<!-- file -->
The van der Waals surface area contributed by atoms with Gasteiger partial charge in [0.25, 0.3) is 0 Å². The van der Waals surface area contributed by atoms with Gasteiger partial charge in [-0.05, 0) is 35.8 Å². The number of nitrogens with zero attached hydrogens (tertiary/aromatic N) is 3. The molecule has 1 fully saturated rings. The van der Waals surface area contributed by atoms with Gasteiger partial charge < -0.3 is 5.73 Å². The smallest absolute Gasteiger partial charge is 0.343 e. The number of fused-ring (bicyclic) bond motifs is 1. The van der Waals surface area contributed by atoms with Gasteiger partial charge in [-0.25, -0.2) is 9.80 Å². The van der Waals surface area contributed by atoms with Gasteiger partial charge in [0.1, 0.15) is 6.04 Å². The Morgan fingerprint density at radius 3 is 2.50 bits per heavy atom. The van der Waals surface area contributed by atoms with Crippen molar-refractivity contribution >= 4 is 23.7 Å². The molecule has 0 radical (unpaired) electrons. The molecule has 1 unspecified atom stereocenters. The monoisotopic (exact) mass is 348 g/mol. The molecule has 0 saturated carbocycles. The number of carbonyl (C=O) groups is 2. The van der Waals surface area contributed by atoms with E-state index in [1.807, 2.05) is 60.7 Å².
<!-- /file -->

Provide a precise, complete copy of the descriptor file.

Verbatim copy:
The van der Waals surface area contributed by atoms with Gasteiger partial charge in [0.25, 0.3) is 0 Å². The van der Waals surface area contributed by atoms with Gasteiger partial charge in [-0.05, 0) is 35.8 Å². The number of nitrogens with zero attached hydrogens (tertiary/aromatic N) is 3. The molecule has 1 fully saturated rings. The van der Waals surface area contributed by atoms with Gasteiger partial charge < -0.3 is 5.73 Å². The smallest absolute Gasteiger partial charge is 0.343 e. The number of fused-ring (bicyclic) bond motifs is 1. The van der Waals surface area contributed by atoms with Gasteiger partial charge in [-0.25, -0.2) is 9.80 Å². The van der Waals surface area contributed by atoms with Gasteiger partial charge in [0.1, 0.15) is 6.04 Å². The Morgan fingerprint density at radius 3 is 2.50 bits per heavy atom. The van der Waals surface area contributed by atoms with Crippen molar-refractivity contribution >= 4 is 23.7 Å². The molecule has 0 radical (unpaired) electrons. The molecule has 1 unspecified atom stereocenters. The monoisotopic (exact) mass is 348 g/mol. The molecule has 0 saturated carbocycles. The number of carbonyl (C=O) groups is 2. The van der Waals surface area contributed by atoms with E-state index in [1.807, 2.05) is 60.7 Å².